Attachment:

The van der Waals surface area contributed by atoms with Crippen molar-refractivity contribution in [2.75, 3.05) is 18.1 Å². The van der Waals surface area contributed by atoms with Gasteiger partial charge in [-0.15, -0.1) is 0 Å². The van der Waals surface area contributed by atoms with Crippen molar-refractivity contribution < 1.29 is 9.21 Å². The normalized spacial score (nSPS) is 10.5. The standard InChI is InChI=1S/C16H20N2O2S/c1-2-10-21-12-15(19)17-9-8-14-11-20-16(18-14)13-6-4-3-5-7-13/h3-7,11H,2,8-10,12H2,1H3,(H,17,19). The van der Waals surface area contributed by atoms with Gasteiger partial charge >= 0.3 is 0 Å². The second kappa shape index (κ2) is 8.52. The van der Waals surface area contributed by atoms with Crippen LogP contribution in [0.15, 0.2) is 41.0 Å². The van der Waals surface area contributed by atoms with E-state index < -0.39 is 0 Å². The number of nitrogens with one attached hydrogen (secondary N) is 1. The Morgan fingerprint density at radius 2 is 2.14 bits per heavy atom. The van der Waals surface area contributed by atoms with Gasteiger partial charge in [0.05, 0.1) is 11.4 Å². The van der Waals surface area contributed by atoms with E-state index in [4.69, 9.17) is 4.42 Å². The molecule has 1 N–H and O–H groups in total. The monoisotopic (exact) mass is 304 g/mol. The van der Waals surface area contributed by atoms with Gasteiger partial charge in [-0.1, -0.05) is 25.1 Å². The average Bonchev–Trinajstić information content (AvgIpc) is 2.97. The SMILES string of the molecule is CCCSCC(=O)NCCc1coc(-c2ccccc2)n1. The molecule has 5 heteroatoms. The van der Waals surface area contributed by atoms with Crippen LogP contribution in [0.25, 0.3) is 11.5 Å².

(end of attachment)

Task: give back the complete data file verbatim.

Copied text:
The van der Waals surface area contributed by atoms with Crippen molar-refractivity contribution in [2.75, 3.05) is 18.1 Å². The van der Waals surface area contributed by atoms with Gasteiger partial charge in [-0.15, -0.1) is 0 Å². The van der Waals surface area contributed by atoms with Crippen molar-refractivity contribution < 1.29 is 9.21 Å². The normalized spacial score (nSPS) is 10.5. The standard InChI is InChI=1S/C16H20N2O2S/c1-2-10-21-12-15(19)17-9-8-14-11-20-16(18-14)13-6-4-3-5-7-13/h3-7,11H,2,8-10,12H2,1H3,(H,17,19). The van der Waals surface area contributed by atoms with Gasteiger partial charge >= 0.3 is 0 Å². The second kappa shape index (κ2) is 8.52. The van der Waals surface area contributed by atoms with Crippen LogP contribution in [0.15, 0.2) is 41.0 Å². The van der Waals surface area contributed by atoms with E-state index < -0.39 is 0 Å². The number of nitrogens with one attached hydrogen (secondary N) is 1. The Morgan fingerprint density at radius 2 is 2.14 bits per heavy atom. The van der Waals surface area contributed by atoms with Gasteiger partial charge in [0.05, 0.1) is 11.4 Å². The van der Waals surface area contributed by atoms with E-state index in [4.69, 9.17) is 4.42 Å². The molecule has 1 N–H and O–H groups in total. The monoisotopic (exact) mass is 304 g/mol. The van der Waals surface area contributed by atoms with Gasteiger partial charge in [-0.1, -0.05) is 25.1 Å². The average Bonchev–Trinajstić information content (AvgIpc) is 2.97. The SMILES string of the molecule is CCCSCC(=O)NCCc1coc(-c2ccccc2)n1. The molecule has 5 heteroatoms. The van der Waals surface area contributed by atoms with Crippen LogP contribution in [0.25, 0.3) is 11.5 Å².